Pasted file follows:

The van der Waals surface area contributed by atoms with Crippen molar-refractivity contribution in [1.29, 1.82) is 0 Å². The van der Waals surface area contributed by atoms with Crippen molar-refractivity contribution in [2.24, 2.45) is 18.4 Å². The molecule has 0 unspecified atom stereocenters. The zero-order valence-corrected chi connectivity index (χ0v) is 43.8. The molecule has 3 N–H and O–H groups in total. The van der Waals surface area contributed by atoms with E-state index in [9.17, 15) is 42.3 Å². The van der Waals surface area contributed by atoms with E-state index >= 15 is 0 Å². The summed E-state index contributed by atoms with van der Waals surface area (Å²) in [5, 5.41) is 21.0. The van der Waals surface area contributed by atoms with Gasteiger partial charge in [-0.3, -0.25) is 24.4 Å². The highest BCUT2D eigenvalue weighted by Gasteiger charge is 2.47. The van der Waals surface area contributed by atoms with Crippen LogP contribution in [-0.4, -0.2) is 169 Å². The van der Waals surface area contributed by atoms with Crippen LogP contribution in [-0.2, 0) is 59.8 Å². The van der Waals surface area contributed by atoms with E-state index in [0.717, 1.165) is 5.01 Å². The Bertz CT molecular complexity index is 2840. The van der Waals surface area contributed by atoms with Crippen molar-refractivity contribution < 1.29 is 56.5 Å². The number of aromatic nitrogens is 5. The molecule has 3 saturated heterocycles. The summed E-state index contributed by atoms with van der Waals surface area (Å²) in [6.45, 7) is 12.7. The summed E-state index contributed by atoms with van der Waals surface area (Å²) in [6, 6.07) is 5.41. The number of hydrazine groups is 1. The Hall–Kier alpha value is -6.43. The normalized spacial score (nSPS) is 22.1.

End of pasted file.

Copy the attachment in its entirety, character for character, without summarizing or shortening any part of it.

The van der Waals surface area contributed by atoms with Crippen molar-refractivity contribution in [1.29, 1.82) is 0 Å². The van der Waals surface area contributed by atoms with Crippen molar-refractivity contribution in [2.24, 2.45) is 18.4 Å². The molecule has 0 unspecified atom stereocenters. The zero-order valence-corrected chi connectivity index (χ0v) is 43.8. The molecule has 3 N–H and O–H groups in total. The van der Waals surface area contributed by atoms with E-state index in [9.17, 15) is 42.3 Å². The van der Waals surface area contributed by atoms with E-state index >= 15 is 0 Å². The summed E-state index contributed by atoms with van der Waals surface area (Å²) in [5, 5.41) is 21.0. The van der Waals surface area contributed by atoms with Gasteiger partial charge in [-0.3, -0.25) is 24.4 Å². The highest BCUT2D eigenvalue weighted by Gasteiger charge is 2.47. The van der Waals surface area contributed by atoms with Crippen LogP contribution in [-0.4, -0.2) is 169 Å². The van der Waals surface area contributed by atoms with Crippen LogP contribution in [-0.2, 0) is 59.8 Å². The van der Waals surface area contributed by atoms with E-state index in [0.717, 1.165) is 5.01 Å². The Bertz CT molecular complexity index is 2840. The van der Waals surface area contributed by atoms with Crippen molar-refractivity contribution < 1.29 is 56.5 Å². The number of aromatic nitrogens is 5. The molecule has 3 saturated heterocycles. The summed E-state index contributed by atoms with van der Waals surface area (Å²) in [6.45, 7) is 12.7. The summed E-state index contributed by atoms with van der Waals surface area (Å²) in [6, 6.07) is 5.41. The number of hydrazine groups is 1. The Hall–Kier alpha value is -6.43. The normalized spacial score (nSPS) is 22.1.